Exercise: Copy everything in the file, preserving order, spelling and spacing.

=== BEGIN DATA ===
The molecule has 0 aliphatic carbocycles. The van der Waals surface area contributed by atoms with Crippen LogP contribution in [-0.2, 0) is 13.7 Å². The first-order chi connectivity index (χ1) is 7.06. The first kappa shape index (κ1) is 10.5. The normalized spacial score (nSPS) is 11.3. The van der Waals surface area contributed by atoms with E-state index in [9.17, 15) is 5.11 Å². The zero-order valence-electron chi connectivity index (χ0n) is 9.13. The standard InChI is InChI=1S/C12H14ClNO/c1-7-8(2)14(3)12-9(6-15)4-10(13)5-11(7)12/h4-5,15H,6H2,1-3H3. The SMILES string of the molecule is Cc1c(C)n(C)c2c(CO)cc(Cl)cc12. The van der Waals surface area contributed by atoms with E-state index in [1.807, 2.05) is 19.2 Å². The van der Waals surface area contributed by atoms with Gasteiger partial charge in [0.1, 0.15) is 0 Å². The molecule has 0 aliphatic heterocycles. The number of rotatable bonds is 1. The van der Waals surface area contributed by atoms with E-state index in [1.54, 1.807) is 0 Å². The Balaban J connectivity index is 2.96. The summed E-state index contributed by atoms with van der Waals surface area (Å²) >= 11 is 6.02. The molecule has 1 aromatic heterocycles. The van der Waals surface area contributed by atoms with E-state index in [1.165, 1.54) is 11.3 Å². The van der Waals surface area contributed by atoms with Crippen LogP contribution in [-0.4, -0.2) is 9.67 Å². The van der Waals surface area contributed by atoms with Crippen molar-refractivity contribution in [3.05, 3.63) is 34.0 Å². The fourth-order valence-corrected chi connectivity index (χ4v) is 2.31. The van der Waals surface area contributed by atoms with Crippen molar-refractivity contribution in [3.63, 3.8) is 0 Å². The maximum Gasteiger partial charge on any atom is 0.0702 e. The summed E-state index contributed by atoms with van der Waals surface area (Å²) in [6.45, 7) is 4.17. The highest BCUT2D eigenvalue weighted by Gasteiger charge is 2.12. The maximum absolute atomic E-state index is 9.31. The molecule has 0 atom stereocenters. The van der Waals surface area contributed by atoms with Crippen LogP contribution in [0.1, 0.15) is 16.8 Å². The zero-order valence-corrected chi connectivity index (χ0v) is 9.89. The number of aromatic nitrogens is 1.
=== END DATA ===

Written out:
The molecule has 0 aliphatic carbocycles. The van der Waals surface area contributed by atoms with Crippen LogP contribution in [-0.2, 0) is 13.7 Å². The first-order chi connectivity index (χ1) is 7.06. The first kappa shape index (κ1) is 10.5. The normalized spacial score (nSPS) is 11.3. The van der Waals surface area contributed by atoms with E-state index in [9.17, 15) is 5.11 Å². The zero-order valence-electron chi connectivity index (χ0n) is 9.13. The standard InChI is InChI=1S/C12H14ClNO/c1-7-8(2)14(3)12-9(6-15)4-10(13)5-11(7)12/h4-5,15H,6H2,1-3H3. The SMILES string of the molecule is Cc1c(C)n(C)c2c(CO)cc(Cl)cc12. The van der Waals surface area contributed by atoms with E-state index in [1.807, 2.05) is 19.2 Å². The van der Waals surface area contributed by atoms with Gasteiger partial charge in [0.1, 0.15) is 0 Å². The molecule has 0 aliphatic heterocycles. The number of rotatable bonds is 1. The van der Waals surface area contributed by atoms with E-state index in [1.54, 1.807) is 0 Å². The Balaban J connectivity index is 2.96. The summed E-state index contributed by atoms with van der Waals surface area (Å²) >= 11 is 6.02. The molecule has 1 aromatic heterocycles. The van der Waals surface area contributed by atoms with E-state index in [1.165, 1.54) is 11.3 Å². The van der Waals surface area contributed by atoms with Crippen LogP contribution in [-0.4, -0.2) is 9.67 Å². The van der Waals surface area contributed by atoms with Crippen molar-refractivity contribution in [3.05, 3.63) is 34.0 Å². The fourth-order valence-corrected chi connectivity index (χ4v) is 2.31. The van der Waals surface area contributed by atoms with Crippen molar-refractivity contribution in [3.63, 3.8) is 0 Å². The maximum Gasteiger partial charge on any atom is 0.0702 e. The summed E-state index contributed by atoms with van der Waals surface area (Å²) in [6.45, 7) is 4.17. The highest BCUT2D eigenvalue weighted by Gasteiger charge is 2.12. The maximum absolute atomic E-state index is 9.31. The molecule has 0 atom stereocenters. The van der Waals surface area contributed by atoms with Crippen LogP contribution in [0.1, 0.15) is 16.8 Å². The zero-order valence-corrected chi connectivity index (χ0v) is 9.89. The number of aromatic nitrogens is 1.